Few people would argue that we are living in a transformative time. Cultural norms are collapsing. Politics has imploded. And the opportunity to change —hopefully for the better — is seemingly everywhere.
During such powerful shifts, society turns to some kind of seer or renegade for inspiration. And that is what makes Mankiller, a captivating documentary from executive producer Gale Anne Hurd (The Walking Dead, Fear the Walking Dead, The Terminator trilogy, Aliens), all the more timely.
Hurd, who hails from Palm Springs, will be in attendance when the doc screens at the Palm Springs International Film Festival Jan. 5, 6, and 13. She will shed light on its compelling subject matter, Wilma Mankiller, an unforgettable force of nature on so many fronts: Political leader, female trailblazer, and civil rights advocate.
In 1985, Mankiller took office as the Cherokee Nation’s first woman principal chief. It was a role she triumphed in for more than 10 years, also working diligently with both the Black Panthers and the Alcatraz occupation movements. Her governance enabled the Cherokee Nation to morph into one of the most economically and culturally successful tribes in the country.
Directed by Valerie Red-Horse, Hurd sees the doc as a bold offering during remarkable times. It offers archival footage and interviews — with Mankiller herself — and illuminates how the woman successfully shined through the minefield of bipartisan politics, sexism, and several distressing personal setbacks as well.
Gale Anne Hurd
But Hurd learned so many other things about Mankiller during the filmmaking process.
Palm Springs Life: What surprised you about Wilma and her history, perhaps that you did not know, once you delved deeper into the project?
Gale Anne Hurd: Her ability to persevere in the face of obstacles — from her early days as a young activist in San Francisco, moving back to the Cherokee Nation, essentially penniless with her two young daughters, overcoming life-threatening medical issues, and facing down attacks on her abilities to lead simply because she was a woman.
PHOTO COURTESY WILMA MANKILLER FOUNDATION
Wilma Mankiller is sworn into office as Deputy Chief in 1983.
PSL: Wilma’s leadership enabled the Cherokee Nation to become one of the most economically and culturally successful tribes in America. Many people may not know that. Do you see that as a systemic challenge — preserving history and shedding light on such matters?
Hurd: When Valerie Red-Horse Mohl, with whom I've produced two previous documentaries about the Navajo and the Choctaw tribes, approached me about making this documentary, I have to admit that I was unaware of Wilma's remarkable achievements. As someone interested in the history and plight of indigenous peoples, that fact motivated me more than anything else. American history courses focus on very very few indigenous people in our nation's history, and those that are covered are generally chiefs who fought wars against the U.S. Army, or women who helped the colonists (Pocahontas, Sacagawea). What is overlooked is the representation of vibrant and varied tribal cultures as well as their leaders — many tribes, including the Cherokee, had a matriarchal culture that was lost due to pressure from patriarchal European colonists.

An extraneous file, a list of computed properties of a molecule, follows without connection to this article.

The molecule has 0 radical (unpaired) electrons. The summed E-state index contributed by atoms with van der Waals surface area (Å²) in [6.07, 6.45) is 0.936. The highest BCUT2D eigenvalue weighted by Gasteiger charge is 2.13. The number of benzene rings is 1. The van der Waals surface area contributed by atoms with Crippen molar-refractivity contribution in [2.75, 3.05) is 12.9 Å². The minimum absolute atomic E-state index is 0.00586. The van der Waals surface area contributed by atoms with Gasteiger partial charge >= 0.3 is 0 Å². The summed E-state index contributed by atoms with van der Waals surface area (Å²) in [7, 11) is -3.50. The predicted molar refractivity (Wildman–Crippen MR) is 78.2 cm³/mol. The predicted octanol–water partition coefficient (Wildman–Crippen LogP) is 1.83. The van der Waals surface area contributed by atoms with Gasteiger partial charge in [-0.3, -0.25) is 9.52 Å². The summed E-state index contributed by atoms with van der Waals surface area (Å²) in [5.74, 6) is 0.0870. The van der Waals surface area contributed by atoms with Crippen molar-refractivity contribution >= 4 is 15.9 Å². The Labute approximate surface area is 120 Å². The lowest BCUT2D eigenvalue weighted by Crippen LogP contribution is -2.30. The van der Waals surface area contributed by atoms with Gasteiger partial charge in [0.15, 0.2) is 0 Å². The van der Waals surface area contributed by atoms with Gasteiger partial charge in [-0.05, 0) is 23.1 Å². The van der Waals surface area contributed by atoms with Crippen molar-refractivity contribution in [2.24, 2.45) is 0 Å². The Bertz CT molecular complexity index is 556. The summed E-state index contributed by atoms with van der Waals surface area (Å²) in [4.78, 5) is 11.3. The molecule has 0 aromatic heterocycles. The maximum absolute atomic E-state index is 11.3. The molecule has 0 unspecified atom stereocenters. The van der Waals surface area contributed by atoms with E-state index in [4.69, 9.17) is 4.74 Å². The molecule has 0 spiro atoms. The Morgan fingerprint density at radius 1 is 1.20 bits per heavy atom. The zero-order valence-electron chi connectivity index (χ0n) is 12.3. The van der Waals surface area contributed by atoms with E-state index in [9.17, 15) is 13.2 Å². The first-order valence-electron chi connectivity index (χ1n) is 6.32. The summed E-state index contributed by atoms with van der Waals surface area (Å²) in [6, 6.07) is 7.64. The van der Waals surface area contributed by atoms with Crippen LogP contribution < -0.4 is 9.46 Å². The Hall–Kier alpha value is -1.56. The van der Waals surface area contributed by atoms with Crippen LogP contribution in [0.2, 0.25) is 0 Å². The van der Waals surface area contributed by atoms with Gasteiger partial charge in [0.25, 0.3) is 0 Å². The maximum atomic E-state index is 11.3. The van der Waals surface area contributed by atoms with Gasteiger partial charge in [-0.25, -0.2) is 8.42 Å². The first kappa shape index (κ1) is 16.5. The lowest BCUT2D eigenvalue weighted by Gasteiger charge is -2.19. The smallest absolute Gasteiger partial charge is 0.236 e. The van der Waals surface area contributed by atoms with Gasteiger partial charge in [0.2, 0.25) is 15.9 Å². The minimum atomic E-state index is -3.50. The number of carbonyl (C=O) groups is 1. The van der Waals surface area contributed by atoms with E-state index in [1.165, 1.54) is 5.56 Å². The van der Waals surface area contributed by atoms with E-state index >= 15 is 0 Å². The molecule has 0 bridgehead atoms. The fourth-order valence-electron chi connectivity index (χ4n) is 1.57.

PSL: Audiences have responded favorably yet ...
Hurd: Many audience members were shocked that they had never heard Wilma Mankiller's remarkable story, and were inspired not only to learn more about her, but also about the Cherokee Nation. Educators are eager to show the film to students in high school and college. We've partnered with Good Docs, an educational distributor, and will have educational materials available.
PSL: So, it’s created a stir?
Hurd: And many women who have considered running for office are inspired by Wilma's story to actually do so.
PSL: It is such an interesting time for women right now. How do you feel Wilma, and perhaps even yourself, play into the changing tides currently taking place?
Hurd: Wilma Mankiller was one of the icons who inspired the Women's March on Washington, and rightly so. I think that women are more inspired, more than ever, to change our own narrative — from confronting sexual harassment in the workplace, to achieving a much higher percentage of representation on corporate boards.
PHOTOGRAPH BY CURT MOHL
On location in San Francisco, the Mankiller documentary crew interviews Roxanne Dunbar Ortiz. (From left): Roxanne Dunbar Ortiz, director Valerie Red-Horse Mohl, director of photography Tarin Anderson, and camera operator Robert Swanson.
Wilma overcame so much, and converted many naysayers into believers in what she, as a woman, and an avowed feminist, could achieve for her nation. The last time she ran for principal chief, she won with more than 82 percent of the vote.
PSL: What inspires you most about her?
Hurd: She saw herself as a servant leader and believed that a good leader worked for, and on behalf of, her people. In the United States today, we have many leaders who look at power from a very different perspective. I think we would have a much better government if our politicians asked themselves this question before making decisions on behalf of their constituents: What would Wilma do?
PSL: If you could sum up Wilma in one word, what would it be?
Hurd: Gadugi. It's a Cherokee word that means “a community working together in a positive way.” Wilma practiced Gadugi every day of her life.
Mankiller screens at the Palm Springs International Film Festival at 8 p.m. Jan. 5 at Regal Cinema in Palm Springs; 5:30 p.m. Jan. 6 at Regal Cinema; and 11 a.m. Jan. 13 at Mary Pickford in Cathedral City. Executive Producer Gale Anne Hurd will be in attendance at all three screenings. For more information, visit mankillerdoc.com.
Take note: The film airs nationally on PBS in March for Women's History Month.